To me, AA and meeting attendance are training wheels or a crib. Eventually you outgrow them. You learn to ride on your own without the help of training wheels, and you move out of the crib. Useful to understand alcoholism and get the basics of Twelve Step spirituality and how to change your way of thinking and responding to situations, but after a fashion, one should learn what the Faith has to offer.

We were created by God. We exist to love Him and serve Him in this life and to be united and happy with Him forever in the next life (Heaven.) To get through this life He has established a Church to guide us.

We are obligated and we owe Him the duty to fully explore that Church and the Faith that springs up around Her. This does not mean leaving AA, if that suits your sobriety and you really enjoy it, then fine. It can be considered a work of mercy. Perhaps even a source for friendships.

But working within a Twelve Step program shouldn’t come at the expense of your Catholic Faith; that is like continuing to eat pureed baby food when the bread of life is readily available.

That’s all I have to say! I’ve just been very reflective on my fourteen years, where I’ve been, am now and where I’m going, along with the means for the way.

Just trudgin’ my road of happy destiny.

Know someone, perhaps yourself, who might like Catholic devotionals for alcoholics? Please take a look at my books! (Thank you!!)

"The Recovery Rosary: Reflections for Alcoholics and Addicts"

and "The Stations of the Cross for Alcoholics"

Ninety-nine years ago, today

Today is the 99th anniversary of the beginning of the Apparitions of the Blessed Virgin Mary at Fatima, Portugal.

Two years ago I took a greater interest in the Apparitions than before and in studying them, discerned that they would be of great beneficial use to recovering alcoholics and addicts.

On the one hand, I probably shouldn’t have started blogging about them when I did, as I haven’t written in too great a detail about the individual apparitions; the result being too many posts of perhaps shallow substance (at least “shallow” for anyone very familiar with them). The primary purpose of this blog isn’t really to delve too deeply into things like Marian Apparitions. But, I do have two hands and the other one counters with the proposition that perhaps I may have whetted your appetite on Fatima several years prior to their centennial, and hopefully you have gone beyond what I have written here, explored them on your own and have taken to heart the Fatima message of prayer, penance and conversion.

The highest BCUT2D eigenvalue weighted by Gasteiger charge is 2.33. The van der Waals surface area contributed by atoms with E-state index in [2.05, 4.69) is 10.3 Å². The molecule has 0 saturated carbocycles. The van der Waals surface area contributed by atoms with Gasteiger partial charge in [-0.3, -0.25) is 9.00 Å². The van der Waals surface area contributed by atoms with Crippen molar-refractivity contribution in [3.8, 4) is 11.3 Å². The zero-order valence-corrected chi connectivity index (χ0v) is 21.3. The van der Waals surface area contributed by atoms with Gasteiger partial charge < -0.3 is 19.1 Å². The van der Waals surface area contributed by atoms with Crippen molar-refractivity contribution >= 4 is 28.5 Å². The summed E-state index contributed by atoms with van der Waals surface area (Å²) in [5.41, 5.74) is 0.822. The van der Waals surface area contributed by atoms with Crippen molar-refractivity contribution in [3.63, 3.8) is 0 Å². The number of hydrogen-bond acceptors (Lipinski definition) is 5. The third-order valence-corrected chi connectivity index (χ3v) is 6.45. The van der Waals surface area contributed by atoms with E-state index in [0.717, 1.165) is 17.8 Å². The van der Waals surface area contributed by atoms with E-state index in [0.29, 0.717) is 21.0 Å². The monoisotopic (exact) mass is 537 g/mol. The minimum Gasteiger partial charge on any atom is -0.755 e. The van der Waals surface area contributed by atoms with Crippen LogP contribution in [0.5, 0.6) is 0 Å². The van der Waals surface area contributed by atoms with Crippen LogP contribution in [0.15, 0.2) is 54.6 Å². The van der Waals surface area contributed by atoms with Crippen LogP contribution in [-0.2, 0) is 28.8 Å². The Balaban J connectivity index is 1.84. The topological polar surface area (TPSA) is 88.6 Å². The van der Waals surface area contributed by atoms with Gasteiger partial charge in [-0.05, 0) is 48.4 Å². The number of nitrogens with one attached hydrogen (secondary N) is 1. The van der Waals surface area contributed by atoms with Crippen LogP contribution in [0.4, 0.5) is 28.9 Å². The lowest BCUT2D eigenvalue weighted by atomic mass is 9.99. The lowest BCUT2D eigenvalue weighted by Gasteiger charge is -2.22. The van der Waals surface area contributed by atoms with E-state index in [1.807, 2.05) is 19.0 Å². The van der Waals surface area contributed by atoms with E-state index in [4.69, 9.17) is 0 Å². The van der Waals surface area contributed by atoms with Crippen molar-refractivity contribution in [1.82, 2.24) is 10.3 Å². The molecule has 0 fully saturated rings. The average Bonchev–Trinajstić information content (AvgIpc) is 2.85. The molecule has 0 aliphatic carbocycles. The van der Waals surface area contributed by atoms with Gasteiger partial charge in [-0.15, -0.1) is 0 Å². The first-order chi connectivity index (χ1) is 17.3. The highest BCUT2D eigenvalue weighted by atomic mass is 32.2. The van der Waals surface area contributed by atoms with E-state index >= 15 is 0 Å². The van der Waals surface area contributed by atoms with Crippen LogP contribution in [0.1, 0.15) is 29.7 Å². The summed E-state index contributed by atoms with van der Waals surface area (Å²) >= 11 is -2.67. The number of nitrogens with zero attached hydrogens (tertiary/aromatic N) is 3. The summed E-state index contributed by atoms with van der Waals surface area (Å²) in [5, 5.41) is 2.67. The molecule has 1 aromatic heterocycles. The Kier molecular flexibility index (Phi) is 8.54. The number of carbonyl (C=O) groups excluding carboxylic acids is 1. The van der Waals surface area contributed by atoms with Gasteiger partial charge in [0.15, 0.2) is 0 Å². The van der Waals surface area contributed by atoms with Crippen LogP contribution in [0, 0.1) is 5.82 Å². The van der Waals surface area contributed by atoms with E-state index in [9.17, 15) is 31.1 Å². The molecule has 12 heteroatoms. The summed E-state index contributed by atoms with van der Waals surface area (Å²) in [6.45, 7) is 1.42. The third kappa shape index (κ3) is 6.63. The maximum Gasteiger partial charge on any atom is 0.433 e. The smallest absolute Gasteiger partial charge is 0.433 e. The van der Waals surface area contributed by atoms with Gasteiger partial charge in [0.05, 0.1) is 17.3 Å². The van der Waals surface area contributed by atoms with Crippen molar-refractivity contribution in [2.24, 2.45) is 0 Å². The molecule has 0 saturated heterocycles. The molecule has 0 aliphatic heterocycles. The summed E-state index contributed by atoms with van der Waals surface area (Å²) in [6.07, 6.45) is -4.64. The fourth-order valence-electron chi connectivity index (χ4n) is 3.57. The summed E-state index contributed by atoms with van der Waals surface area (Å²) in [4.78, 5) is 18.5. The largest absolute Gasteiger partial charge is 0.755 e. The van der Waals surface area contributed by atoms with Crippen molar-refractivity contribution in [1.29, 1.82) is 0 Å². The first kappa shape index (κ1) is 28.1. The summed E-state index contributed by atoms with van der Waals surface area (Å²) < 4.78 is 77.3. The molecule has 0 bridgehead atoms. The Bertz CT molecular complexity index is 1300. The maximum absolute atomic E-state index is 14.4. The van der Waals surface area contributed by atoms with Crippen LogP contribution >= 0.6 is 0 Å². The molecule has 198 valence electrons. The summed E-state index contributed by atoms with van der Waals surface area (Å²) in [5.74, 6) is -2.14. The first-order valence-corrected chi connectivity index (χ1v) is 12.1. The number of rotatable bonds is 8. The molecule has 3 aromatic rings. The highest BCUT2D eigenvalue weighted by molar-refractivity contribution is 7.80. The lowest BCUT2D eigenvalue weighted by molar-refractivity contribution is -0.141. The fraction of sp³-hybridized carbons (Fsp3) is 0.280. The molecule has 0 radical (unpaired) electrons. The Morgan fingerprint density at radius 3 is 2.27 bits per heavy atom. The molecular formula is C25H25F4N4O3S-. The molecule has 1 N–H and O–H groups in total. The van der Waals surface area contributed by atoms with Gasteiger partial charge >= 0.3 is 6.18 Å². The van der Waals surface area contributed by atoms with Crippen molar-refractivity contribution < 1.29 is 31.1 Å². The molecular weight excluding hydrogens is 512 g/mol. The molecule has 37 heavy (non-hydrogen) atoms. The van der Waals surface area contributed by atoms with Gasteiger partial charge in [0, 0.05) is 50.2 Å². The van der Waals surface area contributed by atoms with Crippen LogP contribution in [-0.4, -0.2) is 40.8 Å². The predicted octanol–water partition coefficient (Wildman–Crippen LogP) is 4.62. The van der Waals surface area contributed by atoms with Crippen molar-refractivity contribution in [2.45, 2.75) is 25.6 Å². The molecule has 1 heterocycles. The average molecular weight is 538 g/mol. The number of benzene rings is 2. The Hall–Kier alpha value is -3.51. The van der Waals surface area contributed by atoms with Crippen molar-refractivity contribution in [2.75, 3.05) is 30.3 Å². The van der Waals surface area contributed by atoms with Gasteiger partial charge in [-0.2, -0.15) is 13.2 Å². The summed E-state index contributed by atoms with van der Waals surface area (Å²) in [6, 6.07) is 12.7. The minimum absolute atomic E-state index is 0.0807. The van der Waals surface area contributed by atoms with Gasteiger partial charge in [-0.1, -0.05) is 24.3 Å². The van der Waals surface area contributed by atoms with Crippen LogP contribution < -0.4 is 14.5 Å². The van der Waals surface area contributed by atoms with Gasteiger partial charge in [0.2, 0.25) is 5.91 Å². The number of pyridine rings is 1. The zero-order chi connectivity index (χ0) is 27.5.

The Fatima message is essentially the message of this blog. So… perhaps in response to the approaching centennial, I can incorporate more things on Fatima throughout the year, rather than just on the Apparition date. (I’m obviously blog-planning out loud…)

EWTN has a good page on first Apparition at Fatima.

Here are all my posts on Fatima to figure out what I was doing.

Know someone, perhaps yourself, who might like Catholic devotionals for alcoholics? Please take a look at my books! (Thank you!!)

"The Recovery Rosary: Reflections for Alcoholics and Addicts"

and "The Stations of the Cross for Alcoholics"

Divine Mercy Sunday

(NOTE: Portions of this post were cobbled together from earlier ones.)

Tomorrow is Divine Mercy Sunday. It is a new celebration established by Pope St. John Paul II in 2000 when he canonized a Polish nun who had received messages (or “interior locutions”) from Jesus in the 1930’s. (These are an accepted part of Catholicism, although not binding upon the faithful. Apparitions like those at Lourdes and Fatima and messages such as those received by Sr. Faustina (now Saint Faustina) do not add anything new to God’s Revelation to humanity. They are merely signs that the Good Shepherd is doing His work and is reminding us of certain necessary things. Quite often apparitions and locutions occur during critical moments in human history, indicating that the Lord’s “sheep” are going astray and He is coming after them.)

Jesus’ messages to St. Faustina concern God’s immense love for people and His boundless “ocean of Mercy” to which we are all entitled. No matter how dirtied we are by the sins of our past, when we dip into the ocean of Mercy we are scrubbed clean. God’s mercy is available to us for the asking, and is the source of immeasurable graces.

The devotion and practice of Divine Mercy is critical, I think, to anyone in recovery. It fixes our brokenness and mends our wounded souls. It teaches us that God is a loving Father, that Jesus is our brother and the Holy Spirit our infallible guide.

It was important to me, and critical in my recovery and how my Catholic Faith became more important than the Twelve Steps in maintaining my sobriety.